If you’ve ever tried to register a domain name and were told that the name was “held back” or is a “premium domain,” that’s because there’s either a trademark issue with the name or it’s being put up for auction because the domain registrar knows it will be a highly sought-after domain and can fetch a higher price than the average domain name.
How do I build credibility on a new gTLD?
As with any website, you need to build up good, trustworthy content to establish that your new gTLD site contains quality content. Make sure you have content ready to post once the domain is in your control, and then continue to update it with fresh topics.
Google uses a concept called “query deserves freshness” to identify websites with fresh, relevant content on otherwise general or unpopular keywords. For example, there are likely thousands of queries for “San Francisco” on any given day, and those searches generally turn up results regarding travel information, tourist destinations, weather, and so on. However, if a significant earthquake just occurred in the SF area Google will place fresher articles with those related keywords (“earthquake,” in this case) higher than the normal travel and tourism pages.
Therefore, one of the best methods to launch a new gTLD and gain quick traction is to use it to publish articles on current news topics. For attorneys, this would be an excellent opportunity to create a self-branded blog and post about recent local cases, events and other hot legal topics. If you properly capture the content spike for those hot topics, your new gTLD will be in a better position of trust and authority in Google’s eyes because it’s giving timely news on important search topics. And if you post about hot topics, they might get more shares on social media, which can help your new site further.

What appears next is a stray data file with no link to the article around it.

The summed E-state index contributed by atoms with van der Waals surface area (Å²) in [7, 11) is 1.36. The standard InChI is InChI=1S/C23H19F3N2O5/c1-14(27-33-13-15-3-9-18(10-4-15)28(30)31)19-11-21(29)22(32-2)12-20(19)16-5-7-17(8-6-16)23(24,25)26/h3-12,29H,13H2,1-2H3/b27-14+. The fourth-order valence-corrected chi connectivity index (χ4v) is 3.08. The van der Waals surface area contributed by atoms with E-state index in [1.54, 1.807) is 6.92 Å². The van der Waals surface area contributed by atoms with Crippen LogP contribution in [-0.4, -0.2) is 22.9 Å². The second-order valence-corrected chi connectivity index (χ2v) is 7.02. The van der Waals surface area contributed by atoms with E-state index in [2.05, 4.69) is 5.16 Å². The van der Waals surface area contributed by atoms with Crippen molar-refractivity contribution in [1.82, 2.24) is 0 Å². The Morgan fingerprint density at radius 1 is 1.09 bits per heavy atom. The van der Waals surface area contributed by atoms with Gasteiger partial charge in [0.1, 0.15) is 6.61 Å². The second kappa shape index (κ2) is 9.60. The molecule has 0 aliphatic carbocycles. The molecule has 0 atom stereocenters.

One of the reasons many businesses are buying the new gTLDs is because their preferred .com domain was not available at the time they registered their current Web address. If you wish, you may choose to redirect your current site to your new gTLD site. Hartzer notes this may be a good way to get your new domain to rank quickly if you purchased a keyword-rich domain.
The Big Question: Will gTLDs Affect SEO Rankings in a Positive Way?
When the rumor mill was abuzz with talks of how gTLDs would affect search rankings, Google’s Matt Cutts addressed the myths. In a nutshell, Matt doesn’t see new gTLDs getting special preference over established .com sites and other original gTLDs – not now and not ever. Instead, Google remains focused on its Quality Review Guidelines – user-friendly design and E-A-T (Expert, Authority, Trust) content.
Most gTLDs in use today simply redirect to established .com websites. It’s possible this is done for two reasons: 1) it’s challenging for small-to-mid-size businesses to keep more than one company website updated with fresh, quality content; and 2) it’s bad practice to copy content from one site to another.
Robert Williams of Mockingbird Marketing doesn’t buy into gTLDs as a viable SEO strategy – yet. “No inherent SEO value from these types of TLDs. […] If you are buying one in hopes that it will help with search engine performance, don’t.”
The Final Word on .attorney and .lawyer Domains
There doesn’t seem to be a definitive answer as to whether or not lawyers should rush out to secure their gTLDs. However, business owners who are adamant about protecting their brands, and their preferred domain names are within their marketing budgets, we say, “Go for it!”
A word of caution, though. Google doesn’t favor domain squatters and domains with little or no quality content. So if you’re going to buy a domain name, be prepared to do something of value with it. Below are some uses we recommend.
- Dedicated URL for pay-per-click landing pages
- URL for billboard ads
- URL for city bus banners or bench ads
- URL for scrolling ads on digital kiosks
- Or URL for small format ad pieces like business cards
Got some ideas you’d like to share? We’d love to hear them! Simply leave a comment below.